Today In History...
In 1794 Congress passes the Neutrality Act, which prohibited Americans from enlisting in the service of a foreign power. The act also banned the fitting out of foreign armed vessels in U.S. ports.
In 1849 Denmark becomes a constitutional monarchy.
In 1884 Civil War hero General William T. Sherman refuses the Republican presidential nomination with the words, "I will not accept if nominated and will not serve if elected."
In 1888 The Democratic national convention in St. Louis nominates President Cleveland for a second term. (He loses to Benjamin Harrison, but was elected president again in 1892.)
In 1917 10 million American men begin registration for the draft in World War I.
In 1933 The United States goes off of the gold standard.
In 1940 The first synthetic rubber tire is exhibited Akron, Ohio.
In 1940 The Germans begin the Battle Of France during World War II.
In 1947 During a speech at Harvard University, Secretary of State George C. Marshall outlines "The Marshall Plan," a program of aid for Europe.
In 1950 The U.S. Supreme Court rules that the University of Texas Law School and the University of Oklahoma were guilty of racial discrimination.
In 1967 The Six-Day War begins in the Middle East. Israel, convinced an Arab attack was imminent, raids Egyptian military targets. Syria, Jordon and Iraq then entered the fray.
In 1967 Richard Speck is sentenced to death in the electric chair.
In 1968 Senator Robert F. Kennedy is assassinated at the Ambassador Hotel in Los Angeles shortly after claiming victory in California's Democratic presidential primary. Gunman Sirhan Bishara Sirhan was immediately arrested.
In 1975 Egypt reopens the Suez Canal to international shipping, eight years after it was closed because of the 1967 war with Israel.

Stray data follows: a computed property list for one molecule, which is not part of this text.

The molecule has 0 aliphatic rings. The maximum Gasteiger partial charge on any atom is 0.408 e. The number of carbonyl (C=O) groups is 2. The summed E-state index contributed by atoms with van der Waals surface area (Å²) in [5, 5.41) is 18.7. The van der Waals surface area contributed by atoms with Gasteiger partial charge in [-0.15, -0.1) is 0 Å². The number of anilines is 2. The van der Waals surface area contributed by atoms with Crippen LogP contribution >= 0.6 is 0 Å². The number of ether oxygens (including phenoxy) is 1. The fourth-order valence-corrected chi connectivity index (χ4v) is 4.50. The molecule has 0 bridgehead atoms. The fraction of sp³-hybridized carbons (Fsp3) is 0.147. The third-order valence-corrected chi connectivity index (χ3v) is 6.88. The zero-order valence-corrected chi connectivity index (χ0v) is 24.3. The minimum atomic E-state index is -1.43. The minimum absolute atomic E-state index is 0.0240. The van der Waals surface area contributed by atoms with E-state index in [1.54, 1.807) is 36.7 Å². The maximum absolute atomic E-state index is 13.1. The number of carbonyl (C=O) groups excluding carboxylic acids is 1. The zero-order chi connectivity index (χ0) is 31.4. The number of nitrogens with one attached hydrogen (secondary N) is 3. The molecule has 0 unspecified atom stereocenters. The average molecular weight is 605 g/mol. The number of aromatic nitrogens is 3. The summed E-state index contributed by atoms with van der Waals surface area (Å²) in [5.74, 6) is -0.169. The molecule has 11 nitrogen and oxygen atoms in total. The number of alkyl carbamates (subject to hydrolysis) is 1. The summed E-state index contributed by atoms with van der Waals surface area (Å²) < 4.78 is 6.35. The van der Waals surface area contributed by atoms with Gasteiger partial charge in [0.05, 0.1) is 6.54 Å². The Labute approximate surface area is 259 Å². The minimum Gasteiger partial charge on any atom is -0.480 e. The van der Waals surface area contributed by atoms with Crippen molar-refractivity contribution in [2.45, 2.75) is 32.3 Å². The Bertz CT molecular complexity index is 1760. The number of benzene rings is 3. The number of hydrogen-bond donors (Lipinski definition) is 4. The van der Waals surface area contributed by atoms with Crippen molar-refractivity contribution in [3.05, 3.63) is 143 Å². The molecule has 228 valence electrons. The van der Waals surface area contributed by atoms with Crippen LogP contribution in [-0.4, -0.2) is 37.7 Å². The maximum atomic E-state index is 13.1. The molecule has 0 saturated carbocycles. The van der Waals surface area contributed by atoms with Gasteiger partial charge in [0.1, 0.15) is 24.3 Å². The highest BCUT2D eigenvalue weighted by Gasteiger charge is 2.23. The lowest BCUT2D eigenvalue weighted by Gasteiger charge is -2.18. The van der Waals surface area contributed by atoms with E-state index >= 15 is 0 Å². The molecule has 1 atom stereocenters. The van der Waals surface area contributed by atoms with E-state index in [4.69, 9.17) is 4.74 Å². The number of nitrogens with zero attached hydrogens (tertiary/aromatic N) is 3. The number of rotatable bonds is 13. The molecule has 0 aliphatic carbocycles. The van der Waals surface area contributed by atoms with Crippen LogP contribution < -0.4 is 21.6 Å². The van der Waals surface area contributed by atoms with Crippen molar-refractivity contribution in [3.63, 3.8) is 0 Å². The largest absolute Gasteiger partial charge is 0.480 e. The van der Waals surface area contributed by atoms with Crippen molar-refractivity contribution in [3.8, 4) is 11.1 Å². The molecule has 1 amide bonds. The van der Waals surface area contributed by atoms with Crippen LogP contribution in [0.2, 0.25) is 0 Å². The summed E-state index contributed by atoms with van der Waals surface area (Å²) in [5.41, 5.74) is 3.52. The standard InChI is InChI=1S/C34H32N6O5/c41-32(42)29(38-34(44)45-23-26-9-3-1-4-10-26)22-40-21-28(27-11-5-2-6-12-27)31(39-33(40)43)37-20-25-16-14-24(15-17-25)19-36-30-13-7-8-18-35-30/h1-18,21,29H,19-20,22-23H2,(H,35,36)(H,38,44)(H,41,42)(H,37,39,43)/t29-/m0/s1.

In 1976 11 people are killed when the Teton Dam in Idaho bursts.
In 1980 Soyuz T-2 carries 2 cosmonauts to the Salyut 6 space station.
In 1980 The movie "Urban Cowboy" starring John Travolta opens nationwide.
In 1983 "Cats" wins the Best Musical and "Torch Song Trilogy" is recognized as the Best Play at the 37th Annual Tony Awards.
In 1985 The U.S. House of Representatives overwhelmingly passes a package of economic sanctions against South Africa.
In 1986 A federal jury in Baltimore convict Ronald W. Pelton of selling secrets to the Soviet Union. (Pelton was sentenced to three life prison terms plus 10 years.)
In 1987 President Reagan, in Venice for an upcoming economic summit, calls for an end to government agriculture subsidies by the year 2000.
In 1988 Clarence Pendleton, chairman of the U.S. Civil Rights Commission, dies at age 57.
In 1988 "The Phantom of the Opera" wins seven Tony Awards, including Best Musical. "M. Butterfly" wins Best Play.
In 1989 The prime interest rate, after climbing for a year, is reduced by a half-point to eleven percent.
In 1989 In one of the most remembered images of China's crushed pro-democracy movement, a lone man stood defiantly in front of a line of tanks in Beijing until friends pulled him out of the way.